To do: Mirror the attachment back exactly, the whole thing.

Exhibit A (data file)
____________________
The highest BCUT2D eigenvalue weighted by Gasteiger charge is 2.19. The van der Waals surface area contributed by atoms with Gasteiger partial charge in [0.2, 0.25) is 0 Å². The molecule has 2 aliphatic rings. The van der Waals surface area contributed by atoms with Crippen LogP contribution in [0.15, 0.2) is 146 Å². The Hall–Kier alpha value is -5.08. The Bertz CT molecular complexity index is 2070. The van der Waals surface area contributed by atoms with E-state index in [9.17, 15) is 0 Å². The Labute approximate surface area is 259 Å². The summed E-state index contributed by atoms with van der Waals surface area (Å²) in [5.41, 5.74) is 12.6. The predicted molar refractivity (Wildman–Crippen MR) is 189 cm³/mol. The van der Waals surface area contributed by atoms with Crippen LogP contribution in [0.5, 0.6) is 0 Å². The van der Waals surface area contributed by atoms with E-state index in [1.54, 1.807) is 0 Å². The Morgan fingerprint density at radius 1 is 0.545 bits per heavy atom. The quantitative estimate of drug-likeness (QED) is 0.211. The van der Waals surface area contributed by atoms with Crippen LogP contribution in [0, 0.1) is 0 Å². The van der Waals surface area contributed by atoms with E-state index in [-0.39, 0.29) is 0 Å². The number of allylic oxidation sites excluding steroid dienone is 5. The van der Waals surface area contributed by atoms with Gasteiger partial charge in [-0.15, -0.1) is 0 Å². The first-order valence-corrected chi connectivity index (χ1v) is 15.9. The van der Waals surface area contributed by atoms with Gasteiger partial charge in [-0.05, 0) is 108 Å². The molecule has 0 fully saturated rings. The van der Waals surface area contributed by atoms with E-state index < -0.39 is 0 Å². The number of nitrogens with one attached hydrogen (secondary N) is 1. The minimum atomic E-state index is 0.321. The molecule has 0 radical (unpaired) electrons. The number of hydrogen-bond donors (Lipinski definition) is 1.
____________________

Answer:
The highest BCUT2D eigenvalue weighted by Gasteiger charge is 2.19. The van der Waals surface area contributed by atoms with Gasteiger partial charge in [0.2, 0.25) is 0 Å². The molecule has 2 aliphatic rings. The van der Waals surface area contributed by atoms with Crippen LogP contribution in [0.15, 0.2) is 146 Å². The Hall–Kier alpha value is -5.08. The Bertz CT molecular complexity index is 2070. The van der Waals surface area contributed by atoms with E-state index in [9.17, 15) is 0 Å². The Labute approximate surface area is 259 Å². The summed E-state index contributed by atoms with van der Waals surface area (Å²) in [5.41, 5.74) is 12.6. The predicted molar refractivity (Wildman–Crippen MR) is 189 cm³/mol. The van der Waals surface area contributed by atoms with Crippen LogP contribution in [0.5, 0.6) is 0 Å². The van der Waals surface area contributed by atoms with E-state index in [1.54, 1.807) is 0 Å². The Morgan fingerprint density at radius 1 is 0.545 bits per heavy atom. The quantitative estimate of drug-likeness (QED) is 0.211. The van der Waals surface area contributed by atoms with Crippen LogP contribution in [0, 0.1) is 0 Å². The van der Waals surface area contributed by atoms with E-state index in [-0.39, 0.29) is 0 Å². The number of allylic oxidation sites excluding steroid dienone is 5. The van der Waals surface area contributed by atoms with Gasteiger partial charge in [-0.15, -0.1) is 0 Å². The first-order valence-corrected chi connectivity index (χ1v) is 15.9. The van der Waals surface area contributed by atoms with Gasteiger partial charge in [-0.05, 0) is 108 Å². The molecule has 0 fully saturated rings. The van der Waals surface area contributed by atoms with E-state index < -0.39 is 0 Å². The number of nitrogens with one attached hydrogen (secondary N) is 1. The minimum atomic E-state index is 0.321. The molecule has 0 radical (unpaired) electrons. The number of hydrogen-bond donors (Lipinski definition) is 1.